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I shot these near my house a couple days ago. The kites are kind of a permanent fixture there, which I love. A lot of Red Shoulder Hawks, some kestrels, and occasional other raptors hunt here, in the American River Parkway. Makes for good birding. I even took a 4 hour workshop yesterday on 'bird communication'. Hoping it'll help me get better shots, but what I really need is bigger glass. These are cropped, taken with a Canon 7D and a 70-200 f4/IS + a 1.4x extender. I see and shoot a lot of kites, but I hadn't really captured the true beauty of one yanking and flinging the juicy guts from a mouse (may its soul RIP) this well before.
My sole bird pic. A Great-Horned Owl that just sat there 20-30 feet from me in an old willow, making me feel a bit spooked. He was a big one, acting like he was in a portrait studio. I happened to have a camera, so I obliged. I wallked back to the car to get it. He was still waiting.
This was in the Russell Lakes wildlife refuge in the San Luis Valley of south central Colorado.
or blind in one eye, which I doubt. I stumbled on great horned owl nest last year. Three owlets (?) and an adult. I should go see if it's back. It was pretty high up and had a slightly inaccessible view. This is the best I could do with it.
Smaller than Hawks but large enough to take fledgling Sparrows and Finches. We always have a few soaring in the neighborhood in the Fall accompanied by an entourage of more agile Sparrows that harry it to protect offspring.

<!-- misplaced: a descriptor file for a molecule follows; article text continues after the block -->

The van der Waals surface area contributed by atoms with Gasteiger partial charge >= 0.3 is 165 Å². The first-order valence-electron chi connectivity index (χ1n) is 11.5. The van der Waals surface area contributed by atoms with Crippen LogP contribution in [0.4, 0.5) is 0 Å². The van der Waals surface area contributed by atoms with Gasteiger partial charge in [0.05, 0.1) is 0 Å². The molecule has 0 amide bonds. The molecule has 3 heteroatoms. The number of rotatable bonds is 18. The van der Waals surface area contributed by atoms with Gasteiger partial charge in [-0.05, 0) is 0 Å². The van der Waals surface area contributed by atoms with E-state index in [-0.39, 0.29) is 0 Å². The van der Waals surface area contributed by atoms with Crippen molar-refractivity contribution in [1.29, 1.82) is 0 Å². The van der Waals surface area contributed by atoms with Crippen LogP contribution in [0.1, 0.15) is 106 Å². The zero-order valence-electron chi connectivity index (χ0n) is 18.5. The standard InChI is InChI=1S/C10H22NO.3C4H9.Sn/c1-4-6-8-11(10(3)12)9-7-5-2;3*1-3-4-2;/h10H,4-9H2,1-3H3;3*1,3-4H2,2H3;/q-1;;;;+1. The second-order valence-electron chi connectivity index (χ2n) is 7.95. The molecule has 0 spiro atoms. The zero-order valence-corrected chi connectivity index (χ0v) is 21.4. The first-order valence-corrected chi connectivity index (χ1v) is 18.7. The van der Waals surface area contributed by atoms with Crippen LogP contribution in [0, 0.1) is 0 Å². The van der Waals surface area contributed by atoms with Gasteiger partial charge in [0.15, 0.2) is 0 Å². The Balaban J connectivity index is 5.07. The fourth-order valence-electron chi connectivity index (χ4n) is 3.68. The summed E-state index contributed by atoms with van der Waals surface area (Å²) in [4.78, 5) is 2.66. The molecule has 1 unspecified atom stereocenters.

One riding the thermals and changing direction with a twitch of that magnificent tail is something to see.
Usually try to shit right on your head.
They are really good at it.
I enjoyed the game, as I know them pretty good, and usually manage to avoid being a bird toilet. I laughed a lot when it was happening.
This is all from youth. Long enough ago that there may not even be any birds left.
Great photo! The way the feathers are camo-colored, looks just like a pigeon from below. Pretty awesome adaptation.
Great shots man!
Sequence is a concept I never seem to get in photography, so my applause to you.
And just what was wrong with those intestines? Mouse food selection must have been gnarly.
I saw this guy circling around, then he took off quite a ways and hovered. I got a shot or two of him dropping, from a distance, but didn't have a clear shot of the catch. Fortunately, he took it to a treetop pretty close where I had the right light, more or less. I got off 40-50 shots from start to finish.
Thanks for making me think of that!
Good shots, but of course! :-)
Also see below.
JBTWay - their young look nothing like mum and dad.
Skeptical Measurer & Audio Scrounger
Yeah, apparently our kites here and your Oz-kites are close relatives. Same genus. Like cousins. ;-) E axillaris vs E leucurus.
For a while here i heard ours called Black shouldered too, but for some years now, they've been called White tailed. Not much difference. I'm glad there are a good supply of them here. They seem to stake out a territory and stick with it a while. They're probably able to know me and my dog by now since I point the camera at them often enough. The red shouldered hawks seem even more acclimated to me, to the point of almost friendly, or at least inquisitive, about us on our walks. Our parkway sees a lot of bike and pedestrian traffic, so the birds aren't too worried about humans, which works for me.
I was quite thrown one day up on the top to see a small kite I'd never seen, it took me a while to look at the juvenile pics!
Skeptical Measurer & Audio Scrounger
..evidently the raptor prefers not to dine on what was the rodent's last meal. A matter of taste, no doubt...;-)
Prolly lots of nasty buggies, for those things that like things raw.
Nice photos! Nature's rodent abatement.
fortunately for us living close to the mouse factory no doubt...
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